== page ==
#3:  Make educational gaming fun.  Too many military-run wargames for education can be a real chore and bore.  Simple games, like the Phil Sabin games or InfoChess, run by a gamer who is also an instructor, might just create a few converts among the military students.  Make sure they have to cope with fog/friction; these are well-treated in commercial hobby games and computer games, but not so much in the military ones depicting idealized situations.

For the hobby games, I would love to see more double-blind umpired kriegspiel-style systems being published, such as Pratzen’s LA VOL DE L’AIGLE series on Napoleonic operations.  Had I something similar I could use right out of the box for 20th Century warfare (or even 21st Century situations)—especially for a networked computer CPX—I could have done some really serious training and education for military folks!


Finally, what should we have asked you, if we knew what to ask you?

Okay, here’s what you should have asked me:

If you were a game designer, what would be some of the games you’d design?

I’d create a series of tactical wargames, inspired by SPI’s old GRUNT/SEARCH AND DESTROY titles, reflecting the challenges of small unit warfare in Iraq and Afghanistan.  The series would include campaign games showing the dilemmas in trying to achieve both tactical and operational/strategic success in COIN.  I’d also like to portray the insidious impact of Relief In Place/Transfer of Authority (RIP/TOA) in such a campaign!  There also should be room for a wide variety of victory conditions for both sides, corresponding to the timeframe of the scenario/campaign.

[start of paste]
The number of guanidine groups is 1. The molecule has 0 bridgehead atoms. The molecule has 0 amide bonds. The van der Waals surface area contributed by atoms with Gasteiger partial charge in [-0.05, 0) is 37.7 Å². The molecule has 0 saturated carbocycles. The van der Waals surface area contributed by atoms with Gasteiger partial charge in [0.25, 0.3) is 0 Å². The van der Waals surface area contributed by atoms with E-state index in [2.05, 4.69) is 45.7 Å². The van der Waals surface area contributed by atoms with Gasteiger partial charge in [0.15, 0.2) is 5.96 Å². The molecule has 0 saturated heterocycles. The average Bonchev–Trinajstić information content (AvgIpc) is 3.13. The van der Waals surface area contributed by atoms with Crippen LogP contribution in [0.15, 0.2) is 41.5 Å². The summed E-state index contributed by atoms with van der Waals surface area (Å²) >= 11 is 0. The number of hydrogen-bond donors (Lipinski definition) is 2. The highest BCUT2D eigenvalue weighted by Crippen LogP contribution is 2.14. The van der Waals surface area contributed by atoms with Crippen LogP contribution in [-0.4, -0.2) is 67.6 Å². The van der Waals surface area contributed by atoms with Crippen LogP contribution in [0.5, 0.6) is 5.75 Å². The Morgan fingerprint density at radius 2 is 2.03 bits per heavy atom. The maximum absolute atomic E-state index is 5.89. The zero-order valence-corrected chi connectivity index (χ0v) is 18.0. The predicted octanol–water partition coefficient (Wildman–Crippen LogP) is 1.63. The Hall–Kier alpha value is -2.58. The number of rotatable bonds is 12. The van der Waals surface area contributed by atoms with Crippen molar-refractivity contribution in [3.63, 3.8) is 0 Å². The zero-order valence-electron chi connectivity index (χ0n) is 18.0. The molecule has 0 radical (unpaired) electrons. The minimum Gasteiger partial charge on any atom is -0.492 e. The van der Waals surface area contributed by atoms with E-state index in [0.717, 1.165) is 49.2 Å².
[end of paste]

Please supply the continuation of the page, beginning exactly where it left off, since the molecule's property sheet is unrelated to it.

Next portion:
Another one I’d like to design is a solitaire game on the Battle of Belleau Wood where the player represents the Marines and the system acts as the Germans.  “C’mon, you sons of b**ches, do you want to live forever?” – Dan Daly, USMC


You’ve said you love playing monster games.  What is your ultimate monster-game fantasy?

I’m torn between it being WAR IN THE PACIFIC 2nd ED (DG) or KABINETTSKRIEG (Red Sash Games) at the battalion level.  A man has to set himself difficult goals in life, even at my somewhat advanced age!

GrogHeads would like to thank COL(R) Walters for some great discussion, and the first beer at Origins is on us!